High school winter sports teams in Cumberland County – such as the Portland/Deering cooperative girls’ hockey team – had been able to take part in individual skills and conditioning workouts until Friday. Now they’ll be restricted from meeting in person through at least the end of 2020. Shawn Patrick Ouellette/Staff Photographer

There will be no high school sports in Cumberland County this holiday season.

On Friday, Cumberland County received a “yellow” designation from the Maine Department of Education in its color-coded system that determines the risk of community spread of the COVID-19 virus. Schools within yellow counties are unable to hold any athletic activities, with coaches limited to communicating with their players virtually, according to guidelines established by the Maine Principals’ Association and state agencies.

Cumberland joins Androscoggin, Oxford and York counties in the yellow category. Those three have been yellow since the start of winter skills and conditioning workouts at other Maine schools on Dec. 7. Oxford and York were among the counties deemed yellow for portions of the fall season. This is the first time Cumberland County has been designated yellow.

With the next update by the Maine DOE not scheduled until Dec. 31, that means high school sports in the state’s four southernmost counties are shut down through the rest of 2020. The MPA has designated Jan. 4 as the start of full team practices, with games scheduled to begin on Jan. 11.

Club teams and youth teams in yellow counties also cannot gather, according to the state’s Community Sports Guidelines.

The new designation for Cumberland County didn’t surprise anyone, given the rising case rates of COVID-19. On Friday, the state recorded 436 new cases, bringing the seven-day daily average to 449.7, up from 336.3 a week ago.


“Honestly, the last several weeks I’ve thought there was a strong potential to go to yellow,” said South Portland Athletic Director Todd Livingston. “In fact, two weeks ago I was surprised when they removed the asterisk (indicating a county is being closely monitored).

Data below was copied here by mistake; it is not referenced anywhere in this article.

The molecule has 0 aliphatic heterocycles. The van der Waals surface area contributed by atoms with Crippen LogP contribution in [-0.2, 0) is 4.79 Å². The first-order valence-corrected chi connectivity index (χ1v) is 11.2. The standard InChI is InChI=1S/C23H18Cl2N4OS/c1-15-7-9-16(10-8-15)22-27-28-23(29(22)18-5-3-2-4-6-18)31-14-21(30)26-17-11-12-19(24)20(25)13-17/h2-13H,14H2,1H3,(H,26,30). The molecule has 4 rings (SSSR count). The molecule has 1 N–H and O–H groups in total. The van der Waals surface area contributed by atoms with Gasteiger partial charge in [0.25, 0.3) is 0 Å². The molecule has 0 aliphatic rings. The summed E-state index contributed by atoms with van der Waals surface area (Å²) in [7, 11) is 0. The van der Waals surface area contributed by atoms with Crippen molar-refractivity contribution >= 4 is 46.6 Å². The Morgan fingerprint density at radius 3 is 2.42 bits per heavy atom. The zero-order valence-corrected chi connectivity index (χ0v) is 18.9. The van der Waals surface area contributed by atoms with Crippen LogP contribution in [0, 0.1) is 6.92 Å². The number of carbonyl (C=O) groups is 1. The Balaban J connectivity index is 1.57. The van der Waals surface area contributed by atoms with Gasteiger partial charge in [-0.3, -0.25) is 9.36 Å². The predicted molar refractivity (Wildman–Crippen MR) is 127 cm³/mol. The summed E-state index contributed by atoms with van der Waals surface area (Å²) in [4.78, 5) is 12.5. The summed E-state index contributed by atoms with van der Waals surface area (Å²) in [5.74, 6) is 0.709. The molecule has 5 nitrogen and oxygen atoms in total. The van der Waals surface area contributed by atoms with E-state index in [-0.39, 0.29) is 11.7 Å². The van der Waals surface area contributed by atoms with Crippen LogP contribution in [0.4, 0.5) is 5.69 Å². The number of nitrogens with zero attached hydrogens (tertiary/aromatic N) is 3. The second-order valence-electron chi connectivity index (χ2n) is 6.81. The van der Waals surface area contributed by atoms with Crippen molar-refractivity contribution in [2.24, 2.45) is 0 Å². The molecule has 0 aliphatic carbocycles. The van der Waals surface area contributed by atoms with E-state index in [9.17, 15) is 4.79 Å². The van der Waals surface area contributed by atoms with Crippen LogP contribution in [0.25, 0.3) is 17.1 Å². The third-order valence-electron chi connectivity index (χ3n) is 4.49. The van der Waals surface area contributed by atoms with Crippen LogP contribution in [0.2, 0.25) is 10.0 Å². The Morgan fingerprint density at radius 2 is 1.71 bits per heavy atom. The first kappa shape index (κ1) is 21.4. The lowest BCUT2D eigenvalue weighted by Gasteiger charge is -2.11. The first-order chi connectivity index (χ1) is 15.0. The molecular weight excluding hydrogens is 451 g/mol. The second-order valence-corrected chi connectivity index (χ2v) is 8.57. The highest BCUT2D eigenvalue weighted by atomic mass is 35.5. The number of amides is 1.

“I figured it would happen at some point. As I keep telling everyone, athletic directors make plans. We have all along had plans knowing we could get shut down. Now we need to have plans in place for when we’re given the green light. We’ll start planning for Jan. 4 and adjust accordingly if we have to.”

“It’s not something we didn’t expect,” said Portland boys’ basketball coach Joe Russo. “We were kind of hoping it would be later rather than sooner. … We were fortunate we got a couple of weeks in. Hopefully it won’t last long, but I can’t say I’m surprised.”

Most Cumberland County teams had scheduled at least three in-person workout sessions each of the next two weeks. Now, all instruction has to be done virtually. The important thing, said Scarborough boys’ basketball coach Phil Conley, is to stay connected. He and his team have set up a Google classroom to meet virtually.

“We’ll talk about things like skill work and conditioning, ways they can condition on their own, and maybe show some film work, to keep them involved,” he said. “I think it’s so important that when we shut down like this, we connect with our players.”

“The biggest thing is that the basketball players don’t feel isolated and we’re doing things as a team,” said Gorham girls’ basketball coach Laughn Berthiaume. “This is something we need.


With the shutdown, Cape Elizabeth boys’ hockey coach Jake Rutt is concerned about his players’ mental health.

The Capers had been skating for two weeks and Rutt said he received many notes from his players’ parents about how the players were happy. “Their attitudes had changed and they were looking forward to practices,” he said.

He did add that having to go to a virtual meeting will place some responsibility on his players to stay involved.

“We’ll go about our business as usual as best we can,” said Rutt. “There’ll be a lot of emphasis on the players, making sure they’re getting better on their own. If there’s a silver lining, that’s it, there will be a lot of accountability. And they have to make sure their studies are taken care of.”

No one knows when any of the counties will go green. And, no one knows if the MPA’s Jan. 4 start date for practices will hold. The rising COVID-19 case counts have everyone concerned, especially high school seniors.

Bode Meader, a 6-foot-3 senior guard at Gorham, missed the first week of skills workouts because he was in quarantine after being in a class with a student who tested positive for COVID-19. Getting the news Friday that the team couldn’t work out was, he said, “pretty devastating.”

And, he said, it is difficult to stay hopeful seeing the rise in the number of cases.

“It’s like more recently, every time we have a COVID case at school we get an email about it, and then you’re thinking, ‘OK, when are they going to cancel sports? Or, when are they going to keep us home for the rest of the year?'” he said. “You’re just worried or concerned that we’re not going to have a season.”

Staff Writer Steve Craig contributed to this story.

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